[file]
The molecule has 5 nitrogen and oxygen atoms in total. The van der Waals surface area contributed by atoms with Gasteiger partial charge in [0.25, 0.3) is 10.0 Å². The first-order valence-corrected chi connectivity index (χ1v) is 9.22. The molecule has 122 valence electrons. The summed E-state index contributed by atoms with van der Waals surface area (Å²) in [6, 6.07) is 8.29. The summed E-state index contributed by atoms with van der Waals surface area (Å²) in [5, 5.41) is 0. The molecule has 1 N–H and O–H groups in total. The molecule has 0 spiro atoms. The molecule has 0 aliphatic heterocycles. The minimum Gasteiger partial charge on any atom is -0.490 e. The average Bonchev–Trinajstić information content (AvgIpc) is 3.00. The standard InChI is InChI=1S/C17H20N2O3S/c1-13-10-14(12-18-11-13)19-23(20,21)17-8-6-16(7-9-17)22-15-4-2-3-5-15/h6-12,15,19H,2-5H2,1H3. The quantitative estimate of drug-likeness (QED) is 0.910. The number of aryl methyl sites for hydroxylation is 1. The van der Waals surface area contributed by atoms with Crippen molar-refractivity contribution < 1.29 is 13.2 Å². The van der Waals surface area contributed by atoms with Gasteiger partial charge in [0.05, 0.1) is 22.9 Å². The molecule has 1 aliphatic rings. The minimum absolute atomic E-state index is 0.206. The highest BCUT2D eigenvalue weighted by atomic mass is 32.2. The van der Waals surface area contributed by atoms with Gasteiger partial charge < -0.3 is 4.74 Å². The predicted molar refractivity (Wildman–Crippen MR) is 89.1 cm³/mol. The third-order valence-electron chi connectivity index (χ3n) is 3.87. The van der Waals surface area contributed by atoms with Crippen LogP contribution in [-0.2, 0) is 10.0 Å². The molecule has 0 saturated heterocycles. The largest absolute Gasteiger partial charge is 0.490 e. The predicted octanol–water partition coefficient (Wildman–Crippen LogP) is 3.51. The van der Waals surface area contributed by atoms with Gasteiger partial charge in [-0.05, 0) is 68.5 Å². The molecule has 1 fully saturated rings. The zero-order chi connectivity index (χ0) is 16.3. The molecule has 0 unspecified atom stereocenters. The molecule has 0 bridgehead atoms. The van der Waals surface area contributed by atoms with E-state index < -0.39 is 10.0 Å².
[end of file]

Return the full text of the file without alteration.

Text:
The molecule has 5 nitrogen and oxygen atoms in total. The van der Waals surface area contributed by atoms with Gasteiger partial charge in [0.25, 0.3) is 10.0 Å². The first-order valence-corrected chi connectivity index (χ1v) is 9.22. The molecule has 122 valence electrons. The summed E-state index contributed by atoms with van der Waals surface area (Å²) in [6, 6.07) is 8.29. The summed E-state index contributed by atoms with van der Waals surface area (Å²) in [5, 5.41) is 0. The molecule has 1 N–H and O–H groups in total. The molecule has 0 spiro atoms. The molecule has 0 aliphatic heterocycles. The minimum Gasteiger partial charge on any atom is -0.490 e. The average Bonchev–Trinajstić information content (AvgIpc) is 3.00. The standard InChI is InChI=1S/C17H20N2O3S/c1-13-10-14(12-18-11-13)19-23(20,21)17-8-6-16(7-9-17)22-15-4-2-3-5-15/h6-12,15,19H,2-5H2,1H3. The quantitative estimate of drug-likeness (QED) is 0.910. The number of aryl methyl sites for hydroxylation is 1. The van der Waals surface area contributed by atoms with Crippen molar-refractivity contribution < 1.29 is 13.2 Å². The van der Waals surface area contributed by atoms with Gasteiger partial charge in [0.05, 0.1) is 22.9 Å². The molecule has 1 aliphatic rings. The minimum absolute atomic E-state index is 0.206. The highest BCUT2D eigenvalue weighted by atomic mass is 32.2. The van der Waals surface area contributed by atoms with Gasteiger partial charge < -0.3 is 4.74 Å². The predicted molar refractivity (Wildman–Crippen MR) is 89.1 cm³/mol. The third-order valence-electron chi connectivity index (χ3n) is 3.87. The van der Waals surface area contributed by atoms with Crippen LogP contribution in [-0.2, 0) is 10.0 Å². The molecule has 0 saturated heterocycles. The largest absolute Gasteiger partial charge is 0.490 e. The predicted octanol–water partition coefficient (Wildman–Crippen LogP) is 3.51. The van der Waals surface area contributed by atoms with Gasteiger partial charge in [-0.05, 0) is 68.5 Å². The molecule has 1 fully saturated rings. The zero-order chi connectivity index (χ0) is 16.3. The molecule has 0 unspecified atom stereocenters. The molecule has 0 bridgehead atoms. The van der Waals surface area contributed by atoms with E-state index < -0.39 is 10.0 Å².